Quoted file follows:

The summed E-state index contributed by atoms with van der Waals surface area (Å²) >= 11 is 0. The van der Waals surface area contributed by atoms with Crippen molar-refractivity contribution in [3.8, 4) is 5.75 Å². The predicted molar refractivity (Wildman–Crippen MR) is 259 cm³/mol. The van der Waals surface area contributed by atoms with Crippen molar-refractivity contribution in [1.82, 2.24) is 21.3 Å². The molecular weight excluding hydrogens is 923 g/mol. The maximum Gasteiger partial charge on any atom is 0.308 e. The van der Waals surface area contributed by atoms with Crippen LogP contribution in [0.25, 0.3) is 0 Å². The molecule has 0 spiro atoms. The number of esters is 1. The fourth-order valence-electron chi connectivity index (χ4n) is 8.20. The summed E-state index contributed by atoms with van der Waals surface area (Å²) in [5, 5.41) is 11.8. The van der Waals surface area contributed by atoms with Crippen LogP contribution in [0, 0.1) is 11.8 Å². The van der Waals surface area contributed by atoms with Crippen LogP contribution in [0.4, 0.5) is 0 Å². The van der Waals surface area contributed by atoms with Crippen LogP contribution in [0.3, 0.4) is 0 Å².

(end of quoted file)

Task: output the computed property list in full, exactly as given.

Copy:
The summed E-state index contributed by atoms with van der Waals surface area (Å²) >= 11 is 0. The van der Waals surface area contributed by atoms with Crippen molar-refractivity contribution in [3.8, 4) is 5.75 Å². The predicted molar refractivity (Wildman–Crippen MR) is 259 cm³/mol. The van der Waals surface area contributed by atoms with Crippen molar-refractivity contribution in [1.82, 2.24) is 21.3 Å². The molecular weight excluding hydrogens is 923 g/mol. The maximum Gasteiger partial charge on any atom is 0.308 e. The van der Waals surface area contributed by atoms with Crippen LogP contribution in [0.25, 0.3) is 0 Å². The molecule has 0 spiro atoms. The number of esters is 1. The fourth-order valence-electron chi connectivity index (χ4n) is 8.20. The summed E-state index contributed by atoms with van der Waals surface area (Å²) in [5, 5.41) is 11.8. The van der Waals surface area contributed by atoms with Crippen LogP contribution in [0, 0.1) is 11.8 Å². The van der Waals surface area contributed by atoms with Crippen LogP contribution in [0.4, 0.5) is 0 Å². The van der Waals surface area contributed by atoms with Crippen LogP contribution in [0.3, 0.4) is 0 Å².